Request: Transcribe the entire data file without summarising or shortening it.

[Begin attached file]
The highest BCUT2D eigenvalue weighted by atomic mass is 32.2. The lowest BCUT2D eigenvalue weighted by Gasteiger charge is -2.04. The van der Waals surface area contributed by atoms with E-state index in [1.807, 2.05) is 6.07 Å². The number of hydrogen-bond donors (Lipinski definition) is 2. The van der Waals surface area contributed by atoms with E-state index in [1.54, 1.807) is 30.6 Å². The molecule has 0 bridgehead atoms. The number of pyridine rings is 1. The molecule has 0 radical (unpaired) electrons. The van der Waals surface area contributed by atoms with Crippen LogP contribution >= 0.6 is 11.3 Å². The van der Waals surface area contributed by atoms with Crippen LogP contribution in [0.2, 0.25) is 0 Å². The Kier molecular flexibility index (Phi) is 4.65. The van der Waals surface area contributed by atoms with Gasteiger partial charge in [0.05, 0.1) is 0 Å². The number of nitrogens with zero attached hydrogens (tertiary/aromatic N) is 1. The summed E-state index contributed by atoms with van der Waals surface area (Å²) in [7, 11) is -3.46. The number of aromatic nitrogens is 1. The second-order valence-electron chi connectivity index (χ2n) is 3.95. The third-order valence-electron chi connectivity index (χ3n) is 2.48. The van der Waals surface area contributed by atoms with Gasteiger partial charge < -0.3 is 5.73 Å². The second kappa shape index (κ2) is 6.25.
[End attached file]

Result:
The highest BCUT2D eigenvalue weighted by atomic mass is 32.2. The lowest BCUT2D eigenvalue weighted by Gasteiger charge is -2.04. The van der Waals surface area contributed by atoms with E-state index in [1.807, 2.05) is 6.07 Å². The number of hydrogen-bond donors (Lipinski definition) is 2. The van der Waals surface area contributed by atoms with E-state index in [1.54, 1.807) is 30.6 Å². The molecule has 0 bridgehead atoms. The number of pyridine rings is 1. The molecule has 0 radical (unpaired) electrons. The van der Waals surface area contributed by atoms with Crippen LogP contribution >= 0.6 is 11.3 Å². The van der Waals surface area contributed by atoms with Crippen LogP contribution in [0.2, 0.25) is 0 Å². The Kier molecular flexibility index (Phi) is 4.65. The van der Waals surface area contributed by atoms with Gasteiger partial charge in [0.05, 0.1) is 0 Å². The number of nitrogens with zero attached hydrogens (tertiary/aromatic N) is 1. The summed E-state index contributed by atoms with van der Waals surface area (Å²) in [7, 11) is -3.46. The number of aromatic nitrogens is 1. The second-order valence-electron chi connectivity index (χ2n) is 3.95. The third-order valence-electron chi connectivity index (χ3n) is 2.48. The van der Waals surface area contributed by atoms with Gasteiger partial charge < -0.3 is 5.73 Å². The second kappa shape index (κ2) is 6.25.